Time-dependent effects of safflower oil to improve glycemia, inflammation and blood lipids in obese, post-menopausal women with type 2 diabetes: A randomized, double-masked, crossover study

Michelle L. Asp, Angela L. Collene, Leigh E. Norris, Rachel M. Cole, Michael B. Stout, Szu Yu Tang, Jason C. Hsu, Martha A. Belury

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57 Scopus citations


Background & aims: Metabolic effects of dietary fat quality in people with type 2 diabetes are not well-understood. The study objective was to evaluate effects of conjugated linoleic acid (CLA) and safflower (SAF) oils on glycemia, blood lipids, and inflammation. The hypothesis we tested is that dietary oils improve glycemia, lipids, and inflammatory markers in a time-dependent way that follows accumulation of linoleic acid and CLA isomers in serum of subjects supplemented with dietary oils. Methods: Fifty-five post-menopausal, obese women with type 2 diabetes enrolled, and 35 completed this randomized, double-masked crossover study. Treatments were 8 g daily of CLA and SAF for 16 weeks each. We used a multiple testing procedure with pre-determined steps analysis to determine the earliest time that a significant effect was detected. Results: CLA did not alter measured metabolic parameters. SAF decreased HbA1c (-0.64 ± 0.18%, p = 0.0007) and C-reactive protein (-13.6 ± 8.2 mg/L, p = 0.0472), increased QUICKI (0.0077 ± 0.0035, p = 0.0146) with a minimum time to effect observed 16 weeks after treatment. SAF increased HDL cholesterol (0.12 ± 0.05 mmol/L, p = 0.0228) with the minimum time to detect an effect of SAF at 12 weeks. The minimum time to detect an increase of c9t11-CLA, t10c12-CLA, and linoleic acid in serum of women supplemented CLA or SAF, respectively, was four weeks. Conclusions: We conclude that 8 g of SAF daily improved glycemia, inflammation, and blood lipids, indicating that small changes in dietary fat quality may augment diabetes treatments to improve risk factors for diabetes-related complications.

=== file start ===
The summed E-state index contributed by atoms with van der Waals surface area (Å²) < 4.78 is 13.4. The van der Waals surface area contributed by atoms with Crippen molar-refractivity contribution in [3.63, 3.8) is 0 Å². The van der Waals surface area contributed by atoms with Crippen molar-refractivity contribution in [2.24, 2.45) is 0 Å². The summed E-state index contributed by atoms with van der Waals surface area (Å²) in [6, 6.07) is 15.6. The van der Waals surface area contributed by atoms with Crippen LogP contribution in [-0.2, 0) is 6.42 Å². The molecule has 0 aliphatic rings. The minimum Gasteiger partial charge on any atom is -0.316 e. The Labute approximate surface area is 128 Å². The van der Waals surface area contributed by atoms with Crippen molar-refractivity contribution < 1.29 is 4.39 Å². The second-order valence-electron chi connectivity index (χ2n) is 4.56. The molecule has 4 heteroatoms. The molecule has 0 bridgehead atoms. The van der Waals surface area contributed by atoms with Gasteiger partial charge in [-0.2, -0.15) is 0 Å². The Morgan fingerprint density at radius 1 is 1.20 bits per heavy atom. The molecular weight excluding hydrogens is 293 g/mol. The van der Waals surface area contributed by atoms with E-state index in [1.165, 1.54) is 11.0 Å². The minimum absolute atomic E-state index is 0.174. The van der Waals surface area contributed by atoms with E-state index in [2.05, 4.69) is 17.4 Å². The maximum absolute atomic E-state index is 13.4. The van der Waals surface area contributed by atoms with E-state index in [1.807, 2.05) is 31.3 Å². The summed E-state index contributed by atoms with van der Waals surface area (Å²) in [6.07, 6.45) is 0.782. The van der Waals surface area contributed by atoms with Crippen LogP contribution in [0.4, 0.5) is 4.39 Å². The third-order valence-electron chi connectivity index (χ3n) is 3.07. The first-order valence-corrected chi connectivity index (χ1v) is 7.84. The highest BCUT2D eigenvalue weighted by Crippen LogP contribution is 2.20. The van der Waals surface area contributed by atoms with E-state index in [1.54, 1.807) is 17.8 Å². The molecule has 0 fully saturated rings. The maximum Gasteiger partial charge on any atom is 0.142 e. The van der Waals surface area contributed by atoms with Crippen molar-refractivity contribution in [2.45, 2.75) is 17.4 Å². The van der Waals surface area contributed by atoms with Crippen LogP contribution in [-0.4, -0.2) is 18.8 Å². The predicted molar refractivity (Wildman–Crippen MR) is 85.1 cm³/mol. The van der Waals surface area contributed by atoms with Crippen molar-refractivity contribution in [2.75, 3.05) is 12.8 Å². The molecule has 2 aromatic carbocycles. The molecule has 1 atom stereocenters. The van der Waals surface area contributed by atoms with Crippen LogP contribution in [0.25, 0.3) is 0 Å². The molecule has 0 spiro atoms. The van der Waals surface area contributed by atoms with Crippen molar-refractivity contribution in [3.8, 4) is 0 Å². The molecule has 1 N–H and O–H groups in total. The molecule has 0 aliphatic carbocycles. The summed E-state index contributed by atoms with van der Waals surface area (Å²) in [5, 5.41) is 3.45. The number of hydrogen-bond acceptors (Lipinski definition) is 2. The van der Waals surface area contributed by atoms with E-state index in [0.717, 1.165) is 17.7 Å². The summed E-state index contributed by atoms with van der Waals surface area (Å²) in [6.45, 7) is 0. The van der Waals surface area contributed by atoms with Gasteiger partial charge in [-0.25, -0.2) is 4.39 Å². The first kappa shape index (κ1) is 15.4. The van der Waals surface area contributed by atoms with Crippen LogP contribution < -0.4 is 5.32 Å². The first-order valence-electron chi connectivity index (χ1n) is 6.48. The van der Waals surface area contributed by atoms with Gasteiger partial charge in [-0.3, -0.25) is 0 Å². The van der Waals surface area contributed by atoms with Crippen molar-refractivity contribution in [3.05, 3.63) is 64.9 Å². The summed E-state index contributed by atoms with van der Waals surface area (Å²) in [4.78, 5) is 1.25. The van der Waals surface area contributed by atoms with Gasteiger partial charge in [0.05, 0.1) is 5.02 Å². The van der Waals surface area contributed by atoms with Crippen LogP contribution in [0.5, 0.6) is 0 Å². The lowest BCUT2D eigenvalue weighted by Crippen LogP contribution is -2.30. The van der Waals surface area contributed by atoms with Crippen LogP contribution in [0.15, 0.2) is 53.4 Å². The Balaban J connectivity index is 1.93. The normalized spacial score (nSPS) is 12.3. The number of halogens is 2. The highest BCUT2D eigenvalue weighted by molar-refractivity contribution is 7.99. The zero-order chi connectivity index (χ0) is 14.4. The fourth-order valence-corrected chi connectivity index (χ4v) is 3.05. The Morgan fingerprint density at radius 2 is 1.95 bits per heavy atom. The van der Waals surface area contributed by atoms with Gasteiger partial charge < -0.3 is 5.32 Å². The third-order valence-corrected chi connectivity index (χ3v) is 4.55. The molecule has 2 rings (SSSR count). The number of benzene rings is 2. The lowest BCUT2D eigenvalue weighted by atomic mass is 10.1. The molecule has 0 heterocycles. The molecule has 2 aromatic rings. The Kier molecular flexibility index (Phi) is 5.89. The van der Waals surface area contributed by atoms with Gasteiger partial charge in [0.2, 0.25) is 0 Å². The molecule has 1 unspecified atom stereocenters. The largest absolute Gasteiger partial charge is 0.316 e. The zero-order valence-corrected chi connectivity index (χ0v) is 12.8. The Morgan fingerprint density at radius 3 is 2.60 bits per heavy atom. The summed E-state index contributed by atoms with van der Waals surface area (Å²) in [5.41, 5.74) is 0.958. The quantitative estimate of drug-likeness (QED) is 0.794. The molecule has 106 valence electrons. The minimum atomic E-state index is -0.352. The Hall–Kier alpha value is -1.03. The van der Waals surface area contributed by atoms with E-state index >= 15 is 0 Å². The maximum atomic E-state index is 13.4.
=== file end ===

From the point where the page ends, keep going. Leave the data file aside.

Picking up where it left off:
Original languageEnglish (US)
Pages (from-to)443-449
Number of pages7
JournalClinical Nutrition
Issue number4
StatePublished - Aug 2011
Externally publishedYes

Bibliographical note

Funding Information:
The authors would like to thank Yi Liu for her assistance with the statistical analyses, Julia Richardson for editorial assistance with the manuscript, the staff of the Clinical Research Center for their help with data collection, and the study participants for their time and dedication to being a part of the study. This study was funded by an unrestricted gift from Cognis Corporatio n (Monheim, Germany, and Cincinnati, Ohio), the National Center for Research Resources ( UL1RR025755 ), the Clinical Research Center at The Ohio State University (grant M01-RR00034 from the NIH), and the NIH ( R21 AT003520-03S1 ). The content is solely the responsibility of the authors and does not necessarily represent the official views of the National Center For Research Resources or the National Institutes of Health. Funding organizations were not involved in the study design, data collection and analysis, or manuscript preparation.


  • Conjugated linoleic acid
  • N-6 PUFA
  • Safflower oil
  • Type 2 diabetes


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